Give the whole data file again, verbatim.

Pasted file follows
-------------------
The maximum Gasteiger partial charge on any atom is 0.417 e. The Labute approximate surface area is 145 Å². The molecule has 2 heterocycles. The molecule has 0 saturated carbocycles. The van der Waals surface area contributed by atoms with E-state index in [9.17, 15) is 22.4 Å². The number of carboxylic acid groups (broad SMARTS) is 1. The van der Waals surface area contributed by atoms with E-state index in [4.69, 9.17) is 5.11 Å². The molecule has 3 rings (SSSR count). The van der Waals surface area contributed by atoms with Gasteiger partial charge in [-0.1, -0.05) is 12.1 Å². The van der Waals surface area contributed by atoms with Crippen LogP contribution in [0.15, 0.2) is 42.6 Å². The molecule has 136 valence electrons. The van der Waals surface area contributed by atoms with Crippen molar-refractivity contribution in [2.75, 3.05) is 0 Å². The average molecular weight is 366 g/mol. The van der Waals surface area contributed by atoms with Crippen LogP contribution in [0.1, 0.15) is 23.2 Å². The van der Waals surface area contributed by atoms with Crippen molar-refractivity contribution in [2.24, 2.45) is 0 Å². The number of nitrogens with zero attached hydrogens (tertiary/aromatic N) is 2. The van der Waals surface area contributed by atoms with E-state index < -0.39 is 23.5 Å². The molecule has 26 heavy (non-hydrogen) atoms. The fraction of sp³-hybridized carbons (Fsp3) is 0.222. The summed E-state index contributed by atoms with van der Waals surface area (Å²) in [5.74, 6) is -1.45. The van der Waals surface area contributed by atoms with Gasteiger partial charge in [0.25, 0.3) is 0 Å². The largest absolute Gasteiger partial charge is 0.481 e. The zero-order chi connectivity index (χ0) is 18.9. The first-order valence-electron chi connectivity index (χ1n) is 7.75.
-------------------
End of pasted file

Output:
The maximum Gasteiger partial charge on any atom is 0.417 e. The Labute approximate surface area is 145 Å². The molecule has 2 heterocycles. The molecule has 0 saturated carbocycles. The van der Waals surface area contributed by atoms with E-state index in [9.17, 15) is 22.4 Å². The number of carboxylic acid groups (broad SMARTS) is 1. The van der Waals surface area contributed by atoms with E-state index in [4.69, 9.17) is 5.11 Å². The molecule has 3 rings (SSSR count). The van der Waals surface area contributed by atoms with Gasteiger partial charge in [-0.1, -0.05) is 12.1 Å². The van der Waals surface area contributed by atoms with Crippen LogP contribution in [0.15, 0.2) is 42.6 Å². The molecule has 136 valence electrons. The van der Waals surface area contributed by atoms with Crippen molar-refractivity contribution in [2.75, 3.05) is 0 Å². The average molecular weight is 366 g/mol. The van der Waals surface area contributed by atoms with Crippen LogP contribution in [0.1, 0.15) is 23.2 Å². The van der Waals surface area contributed by atoms with Crippen molar-refractivity contribution in [2.24, 2.45) is 0 Å². The number of nitrogens with zero attached hydrogens (tertiary/aromatic N) is 2. The van der Waals surface area contributed by atoms with E-state index < -0.39 is 23.5 Å². The molecule has 26 heavy (non-hydrogen) atoms. The fraction of sp³-hybridized carbons (Fsp3) is 0.222. The summed E-state index contributed by atoms with van der Waals surface area (Å²) in [5.74, 6) is -1.45. The van der Waals surface area contributed by atoms with Gasteiger partial charge in [0.25, 0.3) is 0 Å². The largest absolute Gasteiger partial charge is 0.481 e. The zero-order chi connectivity index (χ0) is 18.9. The first-order valence-electron chi connectivity index (χ1n) is 7.75.